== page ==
AKA Why I’m a Writer…
This week I had an interview for the Old Vic 12. I was over-the-moon-excited to have made the longlist and gladly spent Wednesday morning on a train to London to have a chat with them about my work. It was a lovely, positive experience. Everyone I met, from the person registering us at the door to the other playwrights to the panel members were smiley and welcoming. We were invited to wait in a green room where we could help ourselves to tea and coffee. I chatted to a lovely writer named Annie, no sense of competition, just a shared excitement of the potential of the day as we talked about our readiness to have our work on stage. When I got called, my panel member was also called Becci (sp?) and super approachable. We talked for about 25 minutes about my proposal, my background and the scheme itself. All in all, everything possible was done to make us feel at ease. The problem? Me.
Some of you may know I’m a freelance Creative Producer. Ask me to explain how to write a Grants for the Arts? I’m in my element. I could wax lyrical about what artists and theatre companies need to know about producing their own work, how to build in meaningful, mutually beneficial public engagement and the importance of considering your audience. But ask me to talk about myself and especially my own work and my writing. It’s a verbal writer’s block. I’m a mess of self-consciousness, insecurities and doubt. And the crux of it? That’s why I’m a writer. It might sound selfish, in fact, it probably is. But writing, for me, is a way of being heard, of having a voice. It’s the chance to be the articulate, eloquent, funny version of myself I could be if I could spend the same amount of time editing and tweaking what comes out of my mouth as I am able to when writing my thoughts, characters or dialogue onto a page. I’m not saying that my writing is the epitome of any of these things but there’s certainly a lot more potential than when you put me on the spot and ask me a question.
I’m not suggesting that every writer is an introvert but I’d say in a Venn diagram of the two, there’s a high crossover. The ability to understand how people think, feel and act as a consequence. To get under the skin of an issue, situation or group of people. A lot of this comes from being able to listen and observe. Which is very different to being the extrovert, outspoken, life and soul of the party. Or being the engaging interviewee that you can’t help but remember. There’s not much room for observation in an interview situation if you’re the one being asked the questions.
In short, the qualities that could and might make me a brilliant writer make me a mumbling mess in the interview room.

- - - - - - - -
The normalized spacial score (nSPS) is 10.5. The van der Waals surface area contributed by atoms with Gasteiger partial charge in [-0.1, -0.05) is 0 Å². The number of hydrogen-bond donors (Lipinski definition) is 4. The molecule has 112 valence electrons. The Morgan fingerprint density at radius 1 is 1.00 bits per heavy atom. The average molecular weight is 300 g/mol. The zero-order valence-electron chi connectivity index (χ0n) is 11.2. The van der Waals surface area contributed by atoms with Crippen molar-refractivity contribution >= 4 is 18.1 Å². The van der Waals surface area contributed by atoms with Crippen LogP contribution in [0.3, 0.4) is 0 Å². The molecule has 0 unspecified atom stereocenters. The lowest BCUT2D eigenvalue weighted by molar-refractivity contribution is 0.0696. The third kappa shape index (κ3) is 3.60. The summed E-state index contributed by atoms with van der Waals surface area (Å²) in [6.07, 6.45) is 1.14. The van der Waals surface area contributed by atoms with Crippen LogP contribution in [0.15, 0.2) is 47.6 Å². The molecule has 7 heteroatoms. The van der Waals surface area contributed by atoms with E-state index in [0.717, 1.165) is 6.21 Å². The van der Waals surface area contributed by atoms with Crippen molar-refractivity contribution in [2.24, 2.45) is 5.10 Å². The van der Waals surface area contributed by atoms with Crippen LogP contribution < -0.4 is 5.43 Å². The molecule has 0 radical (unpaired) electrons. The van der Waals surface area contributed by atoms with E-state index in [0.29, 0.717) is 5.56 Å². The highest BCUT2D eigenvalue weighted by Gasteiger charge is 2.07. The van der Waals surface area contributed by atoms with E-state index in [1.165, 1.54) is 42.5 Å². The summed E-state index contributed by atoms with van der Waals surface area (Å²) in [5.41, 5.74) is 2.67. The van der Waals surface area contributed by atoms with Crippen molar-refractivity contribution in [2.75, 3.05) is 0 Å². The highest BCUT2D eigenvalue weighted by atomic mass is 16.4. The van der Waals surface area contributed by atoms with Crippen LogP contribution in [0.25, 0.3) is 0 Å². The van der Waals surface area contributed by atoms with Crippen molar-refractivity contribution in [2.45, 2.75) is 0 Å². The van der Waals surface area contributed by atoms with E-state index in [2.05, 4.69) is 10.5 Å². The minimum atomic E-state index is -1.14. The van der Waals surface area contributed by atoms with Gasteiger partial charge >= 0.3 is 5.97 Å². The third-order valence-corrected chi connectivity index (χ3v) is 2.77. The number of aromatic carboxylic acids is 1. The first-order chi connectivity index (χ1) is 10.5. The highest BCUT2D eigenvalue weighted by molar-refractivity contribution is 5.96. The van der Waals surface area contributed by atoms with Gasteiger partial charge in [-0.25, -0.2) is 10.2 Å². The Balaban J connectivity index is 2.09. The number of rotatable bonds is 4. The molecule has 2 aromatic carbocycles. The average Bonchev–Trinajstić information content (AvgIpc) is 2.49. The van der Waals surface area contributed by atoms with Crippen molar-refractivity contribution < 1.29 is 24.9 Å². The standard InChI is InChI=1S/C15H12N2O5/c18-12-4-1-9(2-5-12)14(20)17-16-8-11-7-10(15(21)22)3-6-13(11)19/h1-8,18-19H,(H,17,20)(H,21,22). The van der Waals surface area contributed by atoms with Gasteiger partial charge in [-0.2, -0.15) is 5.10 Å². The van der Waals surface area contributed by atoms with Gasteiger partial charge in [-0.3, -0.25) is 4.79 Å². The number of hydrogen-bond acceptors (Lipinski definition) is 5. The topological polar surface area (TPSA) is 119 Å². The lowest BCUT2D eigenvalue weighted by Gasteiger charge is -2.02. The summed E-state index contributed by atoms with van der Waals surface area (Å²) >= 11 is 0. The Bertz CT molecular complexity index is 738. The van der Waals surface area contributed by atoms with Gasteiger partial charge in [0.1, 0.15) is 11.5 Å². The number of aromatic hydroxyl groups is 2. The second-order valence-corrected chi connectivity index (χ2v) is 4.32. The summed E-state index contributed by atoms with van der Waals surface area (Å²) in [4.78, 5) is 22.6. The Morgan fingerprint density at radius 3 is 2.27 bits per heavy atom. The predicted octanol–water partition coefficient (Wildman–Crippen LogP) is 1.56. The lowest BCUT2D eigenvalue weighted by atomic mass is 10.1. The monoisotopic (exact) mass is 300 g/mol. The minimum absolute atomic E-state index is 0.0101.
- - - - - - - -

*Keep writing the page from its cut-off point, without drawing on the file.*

At the end of my chat, I asked if there was anything else she wanted to know or anything I hadn’t told them. I don’t really know why except that it’s the reverse of a question I like to ask when interviewing which goes something along the lines of, ‘Is there anything you wanted to tell us that we haven’t asked you?’ She said no, and was there anything else I wanted to say. I also said no.
What I should have said was this:
“Thank you so much for the opportunity to be here. For seeing something in my writing that was good enough to invite me down here for a chat. I have wanted to feel able to call myself a writer for so long that even just being on the longlist has given me more confidence than you can imagine. I’m sorry that I haven’t articulated my proposal very well. The project I have proposed is something I believe in and I would absolutely love the opportunity to work on it with the support of the Old Vic. I would work hard to make it the best it could be and enjoy every moment of it, exploiting every opportunity for advice or feedback or the chance to better myself and deliver something you could be proud of. I am a writer because it is the best way I know how to express myself and the world around me, to articulate all the things that make us laugh or cry, feel pain or get angry. In short, the things that make us human. I want to be able to reflect an audience back to themselves, to make them notice something they hadn’t before or think about something in a different way. It’s what being a writer is about. That’s why I write and what I want to do. So please, judge me on that and not on the things I haven’t said because I don’t know how.”
For anyone who is interested below is the piece I was trying (badly) to pitch is below. The best thing to come out of this experience is the realisation that given said inability to articulate this in person; for residencies and programmers, I’m going to find a way to make it happen for myself. To create a beautiful, warm theatre piece that does the talking. If anyone would like to write a letter for the project, let’s talk. Just not in person.
Letters to Myself
Letters to Myself will explore what we, as women, would say to our past or future selves, what we would say to the women we love or just what we wish every woman knew. It will examine the very particular friendships formed between women and through this, ask how we become better at being our own best friend, valuing ourselves with the same support, guidance and strength we offer to the other women in our lives. The piece will be a gentle revolution, a loving protest against our critical inner voice and a celebration of brilliant women. Letters to Myself will be written in a naturalistic style, including some verbatim text from the research and development. With two performers playing multiple characters, Letters to Myself will weave multiple stories together through shared experiences and common themes.